Cry of the Giraffe

One girl’s harrowing trek from exile and slavery to hope in a new land — all based on a true story. In the early 1980s, thousands of Ethiopian Jews fled the civil unrest, famine and religious persecution of their native land in the hopes of being reunited in Jerusalem, their spiritual homeland, with its promises of a better life. Wuditu and her family risk their lives to make this journey, which leads them to a refugee camp in Sudan, where they are separated. Terrified, 15-year-old Wuditu makes her way back to Ethiopia alone. “Don’t give up, Wuditu! Be strong!” The words of her little sister come to Wuditu in a dream and give her the courage to keep going. Wuditu must find someone to give her food and shelter or she will surely die. Finally Wuditu is offered a solution: working as a servant. However, she quickly realizes that she has become a slave. With nowhere else to go, she stays — until the villagers discover that she is a falasha, a hated Jew. Only her dream of one day being reunited with her family gives her strength — until the arrival of a stranger heralds hope and a new life in Israel. With her graceful long neck, Wuditu is affectionately called “the giraffe.” And like the giraffe who has no voice, she must suffer in silence. Based on real events, Wuditu’s story mirrors the experiences of thousands of Ethiopian Jews.

El Tigre y El Rayo: The Jaguar and the Lightning

A folktale about a boasting jaguar who is humbled by lightning.

The Samurai’s Daughter

A Japanese folk tale about the brave daughter of a samurai warrior and her journey to be reunited with her exiled father. When Tokoyo’s father, a samurai nobleman, is sent into exile on a lonely island in a distant sea, his young daughter is determined to join him. Despite her noble birth, Tokoyo has spent much time with the amas, the agile women divers of Japan who harvest shellfish from the sea, and she is strong and brave as any samurai herself. Setting out on her journey to join her father, Tokoyo encounters many terrors and trials, including bandits in the mountains, a ghost ship on the high seas, and finally a monstrous sea serpent. Finally, she reunite with her beloved father.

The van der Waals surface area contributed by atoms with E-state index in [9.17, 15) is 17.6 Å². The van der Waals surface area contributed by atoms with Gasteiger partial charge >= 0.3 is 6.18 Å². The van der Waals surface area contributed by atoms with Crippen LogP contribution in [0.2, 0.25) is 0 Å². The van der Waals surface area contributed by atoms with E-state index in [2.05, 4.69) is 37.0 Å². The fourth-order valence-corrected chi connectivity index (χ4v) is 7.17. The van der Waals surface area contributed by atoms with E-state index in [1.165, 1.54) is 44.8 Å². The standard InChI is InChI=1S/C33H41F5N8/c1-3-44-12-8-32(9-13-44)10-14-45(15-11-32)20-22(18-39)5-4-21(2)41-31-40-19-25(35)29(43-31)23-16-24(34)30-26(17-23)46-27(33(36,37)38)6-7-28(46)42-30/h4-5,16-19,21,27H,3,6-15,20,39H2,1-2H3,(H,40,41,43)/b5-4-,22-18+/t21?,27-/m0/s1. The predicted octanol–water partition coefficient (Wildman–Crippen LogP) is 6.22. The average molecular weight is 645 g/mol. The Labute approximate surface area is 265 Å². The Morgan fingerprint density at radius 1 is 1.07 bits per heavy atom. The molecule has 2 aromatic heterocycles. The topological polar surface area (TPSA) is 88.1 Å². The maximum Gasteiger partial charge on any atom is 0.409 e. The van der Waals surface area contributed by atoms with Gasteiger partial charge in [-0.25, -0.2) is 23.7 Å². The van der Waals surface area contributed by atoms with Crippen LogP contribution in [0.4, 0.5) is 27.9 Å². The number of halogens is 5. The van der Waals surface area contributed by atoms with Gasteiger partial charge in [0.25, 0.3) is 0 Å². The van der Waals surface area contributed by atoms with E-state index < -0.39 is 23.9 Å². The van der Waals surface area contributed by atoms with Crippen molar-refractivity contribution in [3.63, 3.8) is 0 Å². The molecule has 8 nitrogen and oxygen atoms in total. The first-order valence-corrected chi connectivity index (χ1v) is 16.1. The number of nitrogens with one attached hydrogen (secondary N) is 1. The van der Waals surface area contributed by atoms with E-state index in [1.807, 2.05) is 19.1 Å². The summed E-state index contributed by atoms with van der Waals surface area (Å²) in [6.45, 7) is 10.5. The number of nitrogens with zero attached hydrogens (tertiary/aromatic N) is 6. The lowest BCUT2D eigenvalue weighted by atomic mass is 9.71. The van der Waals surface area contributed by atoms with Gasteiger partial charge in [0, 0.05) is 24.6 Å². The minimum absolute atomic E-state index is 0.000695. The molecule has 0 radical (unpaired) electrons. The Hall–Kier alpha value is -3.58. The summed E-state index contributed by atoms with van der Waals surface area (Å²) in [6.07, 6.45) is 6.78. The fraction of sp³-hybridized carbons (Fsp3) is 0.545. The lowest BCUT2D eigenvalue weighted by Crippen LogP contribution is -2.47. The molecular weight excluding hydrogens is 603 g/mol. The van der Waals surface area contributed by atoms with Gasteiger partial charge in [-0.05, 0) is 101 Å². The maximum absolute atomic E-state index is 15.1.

Rituals of Survival: A Woman’s Portfolio

A collection of five short stories and a novella which offers valuable portraits of New York City women and the rituals of survival that shape their lives.

The Contest between the Sun and the Wind: An Aesop’s Fable

The sun and the wind test their strength by seeing which of them can cause a man to remove his coat, demonstrating the value of using gentle persuasion rather than force as a means of achieving a goal. In this retelling of a classic fable from Aesop, we learn that being the most forceful does not make you the strongest. Sometimes the greatest strength comes from a place of gentleness.

The Dark Light

When it was discovered that thirteen-year-old Tora has leprosy, she is sent from her family’s remote mountain farm to the leprosy hospital in the bustling port of Bergen. In early-nineteenth-century Norway, lepers are quarantined in this hospital and no longer considered among the living. But even as her body gradually fails her, Tora’s new life blossoms. She finds strength through helping her fellow patients, both young and old, and she decides to see for herself what the Bible says about leprosy. To do so, she must make friends with the young and angry Mistress Dybendal, the only person at the hospital who can teach her to read.As she did in The Abduction (an ALA Best Book for Young Adults and a School Library Journal Best Book of the Year), Mette Newth brings another era vividly to life and demonstrates the timeless nature of the search for identity and tolerance.

The Strongest Man in the World

Strongman and circus owner Louis Cyr captured the world’s imagination with his remarkable feats of strength and mammoth proportions. Set in Quebec at the turn of the 20th century, this visual biography features the celebrity in his old age, recalling his glory days for his young daughter. In vivid detail he recounts his adventures traveling through Europe performing feats of strength that astounded audiences and remain unsurpassed today. Nicholas Debon’s vibrant illustrations and moving text bring the world of circuses and celebrities from long ago to life for young readers.

Magical Kids: The Invisible Boy and the Strongest Girl in the World

Josie Jenkins can lift a table, a car, and even a bus with no effort at all. The fame and fortune such incredible powers promise, however, is not what Josie was hoping for from life, and she is happy when the powers suddenly leave her and she can go back to being a carefree schoolgirl.

When his parents disappear on the way back from a Moon vacation, Sam is abducted by evil neighbor Hilda Hardbottom, but manages to hold his own thanks to Splodge, a small alien wayfarer who gives him a shot of invisibility.